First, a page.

The past few months have been characterised by diplomatic missteps and an increasing threat of war. It is our duty in Estonia to observe and analyse these developments, because global events undoubtedly affect Estonia’s security. Among other things, this issue of Diplomaatia focuses on Russia, and Iran’s relations with the West, especially the US.
Kalev Stoicescu, a research fellow of the International Centre for Defence and Security, writes about yet another Western charm offensive towards Russia. “The most important player in the West’s charm offensive … is US president Donald Trump, who must carry his Russian stigma until the end of his term (or terms) of office,” writes Stoicescu. “We know little of the subjects discussed at the Trump–Putin meeting last July in Helsinki, but some topics have been revealed indirectly over time.”
Karmo Tüür and Vootele Päi comment on Stoicescu’s article.
Estonia’s former ambassador to Turkey, Marin Mõttus, looks at Iran. “It would be a mistake to associate Iran with religious fanaticism in general: they are very pragmatic, if need be,” Mõttus writes. “The streets of Tehran seemed austere and grey but not depressing in the summer of 2019. People have learned to live with the forces in power—or in spite of them—using even the smallest of chances to provide meaning, taste and value to their lives.”
Radityo Dharmaputra, a doctoral student at the University of Tartu, analyses Russia’s foreign policy in Asia. “By forcing China into a corner, the US is pushing it into having no option other than to get closer to Russia. For China, the latter could act as an alternative supplier of energy amidst the potential disruption of trade with the US.”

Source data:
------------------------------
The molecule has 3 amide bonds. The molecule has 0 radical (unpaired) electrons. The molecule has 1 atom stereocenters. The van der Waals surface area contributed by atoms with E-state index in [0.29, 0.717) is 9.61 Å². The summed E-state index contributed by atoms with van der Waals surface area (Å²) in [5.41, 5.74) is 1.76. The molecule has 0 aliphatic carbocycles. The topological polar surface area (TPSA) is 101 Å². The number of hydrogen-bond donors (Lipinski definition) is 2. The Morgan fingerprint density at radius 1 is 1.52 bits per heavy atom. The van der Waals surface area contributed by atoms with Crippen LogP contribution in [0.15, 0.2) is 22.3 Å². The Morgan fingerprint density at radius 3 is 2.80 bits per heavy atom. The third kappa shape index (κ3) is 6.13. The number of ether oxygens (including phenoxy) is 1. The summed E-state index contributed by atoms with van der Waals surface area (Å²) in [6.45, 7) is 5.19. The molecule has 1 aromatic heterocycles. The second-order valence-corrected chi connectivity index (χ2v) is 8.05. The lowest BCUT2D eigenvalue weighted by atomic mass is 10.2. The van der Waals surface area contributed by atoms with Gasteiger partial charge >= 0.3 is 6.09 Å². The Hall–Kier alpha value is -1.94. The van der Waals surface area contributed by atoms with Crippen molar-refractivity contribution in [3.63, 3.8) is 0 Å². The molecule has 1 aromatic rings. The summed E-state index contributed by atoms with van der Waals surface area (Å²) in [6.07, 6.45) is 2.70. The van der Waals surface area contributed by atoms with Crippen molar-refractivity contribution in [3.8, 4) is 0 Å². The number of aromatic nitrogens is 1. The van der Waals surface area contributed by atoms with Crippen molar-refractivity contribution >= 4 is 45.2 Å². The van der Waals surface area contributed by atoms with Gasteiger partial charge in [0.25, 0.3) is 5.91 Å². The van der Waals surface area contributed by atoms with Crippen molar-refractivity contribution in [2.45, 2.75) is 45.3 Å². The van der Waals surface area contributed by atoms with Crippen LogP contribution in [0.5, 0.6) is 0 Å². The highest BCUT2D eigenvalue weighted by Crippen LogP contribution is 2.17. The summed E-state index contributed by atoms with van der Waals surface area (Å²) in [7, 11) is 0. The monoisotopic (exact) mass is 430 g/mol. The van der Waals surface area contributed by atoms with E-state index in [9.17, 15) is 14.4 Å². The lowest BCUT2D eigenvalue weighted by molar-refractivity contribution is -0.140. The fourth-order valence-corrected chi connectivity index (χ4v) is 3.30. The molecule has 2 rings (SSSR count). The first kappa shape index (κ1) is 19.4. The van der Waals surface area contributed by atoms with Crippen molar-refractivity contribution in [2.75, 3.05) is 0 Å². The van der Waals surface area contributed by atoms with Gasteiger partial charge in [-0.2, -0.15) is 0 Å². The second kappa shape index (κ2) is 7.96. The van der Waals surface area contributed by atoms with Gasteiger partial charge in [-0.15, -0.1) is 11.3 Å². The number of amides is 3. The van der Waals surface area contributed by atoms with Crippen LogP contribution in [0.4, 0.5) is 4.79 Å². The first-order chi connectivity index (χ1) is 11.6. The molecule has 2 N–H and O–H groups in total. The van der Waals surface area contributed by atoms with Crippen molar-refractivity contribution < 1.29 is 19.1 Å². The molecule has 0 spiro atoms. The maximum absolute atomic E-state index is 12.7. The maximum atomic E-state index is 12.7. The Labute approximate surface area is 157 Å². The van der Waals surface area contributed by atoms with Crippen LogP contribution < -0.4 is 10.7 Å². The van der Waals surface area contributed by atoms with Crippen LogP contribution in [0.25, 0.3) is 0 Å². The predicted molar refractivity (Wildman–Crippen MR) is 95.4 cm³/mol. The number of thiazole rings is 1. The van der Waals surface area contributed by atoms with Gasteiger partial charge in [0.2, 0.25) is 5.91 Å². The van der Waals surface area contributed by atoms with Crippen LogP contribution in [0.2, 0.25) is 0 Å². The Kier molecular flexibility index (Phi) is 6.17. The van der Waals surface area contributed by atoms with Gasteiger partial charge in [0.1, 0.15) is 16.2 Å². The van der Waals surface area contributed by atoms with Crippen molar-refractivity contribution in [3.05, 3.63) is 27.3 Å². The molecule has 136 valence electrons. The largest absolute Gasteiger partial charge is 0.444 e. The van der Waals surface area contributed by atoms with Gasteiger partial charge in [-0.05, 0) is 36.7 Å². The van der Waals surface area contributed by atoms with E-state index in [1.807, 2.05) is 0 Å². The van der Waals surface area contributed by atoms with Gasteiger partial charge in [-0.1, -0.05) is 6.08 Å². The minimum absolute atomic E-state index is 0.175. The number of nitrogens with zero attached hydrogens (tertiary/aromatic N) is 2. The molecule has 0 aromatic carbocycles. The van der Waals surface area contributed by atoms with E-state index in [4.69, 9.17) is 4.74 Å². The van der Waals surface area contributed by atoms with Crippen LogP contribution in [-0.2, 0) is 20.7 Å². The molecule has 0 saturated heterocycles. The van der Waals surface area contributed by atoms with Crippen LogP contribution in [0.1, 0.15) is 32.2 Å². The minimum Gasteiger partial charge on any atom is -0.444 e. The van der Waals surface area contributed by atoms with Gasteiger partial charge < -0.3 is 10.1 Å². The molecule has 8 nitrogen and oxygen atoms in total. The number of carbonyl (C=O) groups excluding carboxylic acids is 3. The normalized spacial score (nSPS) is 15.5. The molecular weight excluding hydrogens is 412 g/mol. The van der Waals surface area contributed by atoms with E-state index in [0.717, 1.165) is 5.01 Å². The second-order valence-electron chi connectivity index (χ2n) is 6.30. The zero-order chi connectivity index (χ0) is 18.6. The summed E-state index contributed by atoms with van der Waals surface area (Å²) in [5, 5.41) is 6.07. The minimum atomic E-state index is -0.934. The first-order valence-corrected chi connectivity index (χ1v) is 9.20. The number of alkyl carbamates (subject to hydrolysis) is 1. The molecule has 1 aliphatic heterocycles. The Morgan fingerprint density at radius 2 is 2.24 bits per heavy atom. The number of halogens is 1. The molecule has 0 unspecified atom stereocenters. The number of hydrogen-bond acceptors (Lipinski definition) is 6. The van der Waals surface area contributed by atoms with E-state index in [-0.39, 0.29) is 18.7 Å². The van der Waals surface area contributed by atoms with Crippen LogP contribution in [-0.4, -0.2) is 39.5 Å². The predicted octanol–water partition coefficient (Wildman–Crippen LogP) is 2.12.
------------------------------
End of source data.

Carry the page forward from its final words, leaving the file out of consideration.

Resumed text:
Analyst Sergey Sukhankin writes about Russia’s strategic military exercise Tsentr. “Given the recent attacks on Saudi Arabia’s Abqaiq and Khurais oil facilities, which were allegedly organised by Yemen’s Houthi movement (Ansar Allah) with the support of Iran, several Russian experts have begun to discuss whether large, expensive and cumbersome military exercises like the recent Tsentr 2019 now serve any purpose and whether they should be optimised to match the changes in modern warfare,” he writes.
Researchers Vladimir Sazonov and Anton Paier write about the historical connections Italian left-wingers have with Russia. “The Kremlin had interests in Italy not only among far-left and far-right political forces,” they write. “Even liberals (among them left and right) and centrists are Moscow’s target audience, with whom Putin’s regime is trying to create good relations, even cooperation.”
Richard Weitz, senior fellow and director of the Center for Political-Military Analysis at the Hudson Institute, writes about US policy on the Arctic. Aimar Ventsel reviews new publications on international relations.